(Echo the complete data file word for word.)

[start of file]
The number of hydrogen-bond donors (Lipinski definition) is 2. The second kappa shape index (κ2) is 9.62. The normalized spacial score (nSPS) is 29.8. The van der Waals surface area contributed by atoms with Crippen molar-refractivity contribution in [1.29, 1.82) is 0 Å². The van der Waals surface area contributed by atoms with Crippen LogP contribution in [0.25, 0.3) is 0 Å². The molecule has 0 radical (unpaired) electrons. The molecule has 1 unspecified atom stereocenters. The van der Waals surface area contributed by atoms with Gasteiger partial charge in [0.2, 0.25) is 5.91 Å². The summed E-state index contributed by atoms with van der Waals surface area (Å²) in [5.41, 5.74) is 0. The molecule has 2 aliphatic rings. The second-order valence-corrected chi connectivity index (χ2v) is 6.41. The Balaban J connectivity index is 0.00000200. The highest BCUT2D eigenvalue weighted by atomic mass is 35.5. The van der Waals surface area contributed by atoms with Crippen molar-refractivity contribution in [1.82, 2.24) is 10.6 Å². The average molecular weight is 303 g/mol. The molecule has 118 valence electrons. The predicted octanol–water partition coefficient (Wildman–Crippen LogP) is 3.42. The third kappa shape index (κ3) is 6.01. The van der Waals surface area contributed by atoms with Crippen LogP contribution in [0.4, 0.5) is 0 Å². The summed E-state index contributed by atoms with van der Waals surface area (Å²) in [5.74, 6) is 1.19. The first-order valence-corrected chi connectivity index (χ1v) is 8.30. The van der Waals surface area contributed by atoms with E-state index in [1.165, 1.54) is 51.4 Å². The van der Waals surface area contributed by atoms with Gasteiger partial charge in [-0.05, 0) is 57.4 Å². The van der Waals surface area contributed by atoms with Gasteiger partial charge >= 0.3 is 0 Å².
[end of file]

The number of hydrogen-bond donors (Lipinski definition) is 2. The second kappa shape index (κ2) is 9.62. The normalized spacial score (nSPS) is 29.8. The van der Waals surface area contributed by atoms with Crippen molar-refractivity contribution in [1.29, 1.82) is 0 Å². The van der Waals surface area contributed by atoms with Crippen LogP contribution in [0.25, 0.3) is 0 Å². The molecule has 0 radical (unpaired) electrons. The molecule has 1 unspecified atom stereocenters. The van der Waals surface area contributed by atoms with Gasteiger partial charge in [0.2, 0.25) is 5.91 Å². The summed E-state index contributed by atoms with van der Waals surface area (Å²) in [5.41, 5.74) is 0. The molecule has 2 aliphatic rings. The second-order valence-corrected chi connectivity index (χ2v) is 6.41. The Balaban J connectivity index is 0.00000200. The highest BCUT2D eigenvalue weighted by atomic mass is 35.5. The van der Waals surface area contributed by atoms with Crippen molar-refractivity contribution in [1.82, 2.24) is 10.6 Å². The average molecular weight is 303 g/mol. The molecule has 118 valence electrons. The predicted octanol–water partition coefficient (Wildman–Crippen LogP) is 3.42. The third kappa shape index (κ3) is 6.01. The van der Waals surface area contributed by atoms with Crippen LogP contribution in [0.4, 0.5) is 0 Å². The summed E-state index contributed by atoms with van der Waals surface area (Å²) in [5.74, 6) is 1.19. The first-order valence-corrected chi connectivity index (χ1v) is 8.30. The van der Waals surface area contributed by atoms with E-state index in [1.165, 1.54) is 51.4 Å². The van der Waals surface area contributed by atoms with Gasteiger partial charge in [-0.05, 0) is 57.4 Å². The van der Waals surface area contributed by atoms with Gasteiger partial charge >= 0.3 is 0 Å².